Granular pesticide formulations often require the use of additional pesticide due to inefficiencies in the timely release, or efficient environmental extraction, of the pesticide from the associated granular substrate materials.
Thus, there exists a need for a granule that, through foaming upon contact with water, has desirable attributes of both granule, broadcast and spray treatment for use in plant culture and/or in de-icing and anti-icing.
Additionally, the use of a foaming mechanism offers another tool for pest control, which may augment or replace the traditional pesticide material in certain cases. By generating a gas, along with a temporary containment for the gas, which may be directly toxic to, or which may alter the behavior of certain animal pests, the invention may serve as a pesticide or synergist in its own right.
The foaming mechanism as applied to de-icers can significantly enhance product distribution, adhesion, penetration of ice/snow cover, and separation of ice/snow from the treated surfaces due to the chemical and kinetic energy it provides. Likewise, the mechanism may enhance the use of exothermic energy (from dissolution of certain salts, e.g. calcium chloride).SUMMARY OF THE INVENTION
A foaming granule is provided that includes an acid, a gas-evolving acid neutralizing agent, a surfactant foaming agent, and an active agent that is a plant growth enhancer, pest control agent, de-icer or anti-icer. Upon wetting a granule, the acid and neutralizing agent are brought into contact releasing gas that is trapped in the surfactant to form a foam that disperses the active agent to a greater area and more uniformly than a conventional nonfoaming granule containing a like amount of active agent. Dispersal of granules followed by sufficient time for foaming to occur represents a typical use methodology.DETAILED DESCRIPTION OF THE PREFERRED EMBODIMENTS
The present invention has utility as a granule to deliver a substance beneficial to plant culture. An inventive granule, upon contact with water, releases gas to create a foam that spreads the granule contents beyond the dimensions of the granule. The use of an inventive granule achieves superior handling and active ingredient usage as compared to the conventional art.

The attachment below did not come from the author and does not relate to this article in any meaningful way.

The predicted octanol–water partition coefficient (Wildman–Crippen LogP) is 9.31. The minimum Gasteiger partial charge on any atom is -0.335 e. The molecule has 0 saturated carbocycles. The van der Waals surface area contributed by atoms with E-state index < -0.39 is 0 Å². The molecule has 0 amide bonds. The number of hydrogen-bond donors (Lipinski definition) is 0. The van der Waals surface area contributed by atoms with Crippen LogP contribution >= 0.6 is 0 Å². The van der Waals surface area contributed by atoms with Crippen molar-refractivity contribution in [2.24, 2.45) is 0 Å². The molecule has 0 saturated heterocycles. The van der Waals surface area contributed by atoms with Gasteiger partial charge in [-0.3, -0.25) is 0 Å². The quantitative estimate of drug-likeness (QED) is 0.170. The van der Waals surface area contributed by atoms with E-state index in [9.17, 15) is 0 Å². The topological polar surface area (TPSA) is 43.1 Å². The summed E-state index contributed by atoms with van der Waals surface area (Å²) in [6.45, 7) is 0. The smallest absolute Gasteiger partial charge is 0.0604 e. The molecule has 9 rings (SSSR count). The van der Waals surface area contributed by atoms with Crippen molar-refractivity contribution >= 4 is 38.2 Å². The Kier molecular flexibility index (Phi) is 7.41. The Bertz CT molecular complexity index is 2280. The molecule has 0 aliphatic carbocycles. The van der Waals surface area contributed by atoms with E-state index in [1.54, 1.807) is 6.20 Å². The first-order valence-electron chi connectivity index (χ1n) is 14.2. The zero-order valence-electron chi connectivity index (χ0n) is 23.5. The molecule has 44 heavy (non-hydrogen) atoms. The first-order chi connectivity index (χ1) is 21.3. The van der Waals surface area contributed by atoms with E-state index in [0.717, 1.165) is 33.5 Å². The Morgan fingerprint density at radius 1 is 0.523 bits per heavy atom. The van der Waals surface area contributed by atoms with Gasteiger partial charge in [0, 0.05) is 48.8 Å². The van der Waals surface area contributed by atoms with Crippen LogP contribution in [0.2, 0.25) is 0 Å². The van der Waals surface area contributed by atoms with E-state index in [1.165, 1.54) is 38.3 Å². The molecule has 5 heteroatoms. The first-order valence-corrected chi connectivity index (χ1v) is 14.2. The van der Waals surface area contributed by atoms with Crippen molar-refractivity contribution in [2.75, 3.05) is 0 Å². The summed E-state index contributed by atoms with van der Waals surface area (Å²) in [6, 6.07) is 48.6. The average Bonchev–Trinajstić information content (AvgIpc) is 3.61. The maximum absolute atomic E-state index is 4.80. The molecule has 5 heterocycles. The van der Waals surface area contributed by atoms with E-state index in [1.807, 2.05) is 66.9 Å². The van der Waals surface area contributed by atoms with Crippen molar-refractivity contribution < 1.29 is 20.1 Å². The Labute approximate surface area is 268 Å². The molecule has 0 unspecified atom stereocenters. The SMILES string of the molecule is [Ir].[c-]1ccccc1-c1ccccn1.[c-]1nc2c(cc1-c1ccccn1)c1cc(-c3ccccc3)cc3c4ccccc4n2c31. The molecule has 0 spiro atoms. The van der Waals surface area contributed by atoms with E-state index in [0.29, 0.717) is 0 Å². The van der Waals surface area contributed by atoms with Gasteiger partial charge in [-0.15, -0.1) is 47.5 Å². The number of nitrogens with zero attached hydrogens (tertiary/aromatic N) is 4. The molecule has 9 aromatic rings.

The present invention incorporates a solid acid-neutralizing agent and an acid that are not completely reactive until solvated with water. Neutralization of the acid component by a carbonate, peroxide, or azide liberates a gas that functions as a propellant to expand a foaming agent present within a composition according to the present invention. A gas-evolving neutralizing agent according to the present invention generates a gas such as carbon dioxide, nitrogen or oxygen upon reaction with the acid in the presence of water. A carbonate, peroxide, or azide operative in the present invention as a neutralizing agent is one capable of neutralizing acid. Carbonates operative herein include carbonates where the cation is an alkali metal, alkali earth, hydrogen, ammonium, tetraorganal ammonium, transition metals, alone, or in combination with hydrogen. Peroxides operative herein illustratively include sodium perborate and sodium percarbonate. Sodium azide is an exemplary azide operative herein. It is appreciated that in selecting a carbonate, peroxide, or azide, the tolerance of a target plant and the healthy soil ecosystem surrounding the plant towards the carbonate chitin are important considerations. Specific examples of carbonates operative herein illustratively include sodium carbonate, sodium bicarbonate, magnesium carbonate, calcium carbonate, aluminum carbonate, and ammonium carbonate. It is appreciated that inventive carbonate is typically in the form of a mineral particulate. Additionally, it is appreciated that the ability of a carbonate to neutralize acid, and in the process deliver a carbon dioxide, is largely independent of the nature of the cation and as such, the choice of a particular carbonate is dictated by factors illustratively including cost, ease of processing, and secondary soil conditioning properties. By way of example, a soil deficient in a particular element such as calcium or magnesium derives a secondary soil conditioning benefit from the use of these respective carbonates. Likewise, ammonium carbonate, after acid neutralization, provides a bioavailable nitrogen source. The gas-evolving neutralizing agent is present from 1 to 80 wt. %; preferably the gas-evolving neutralizing agent is present in a stoichiometric amount relative to the acid equivalents of the acid component.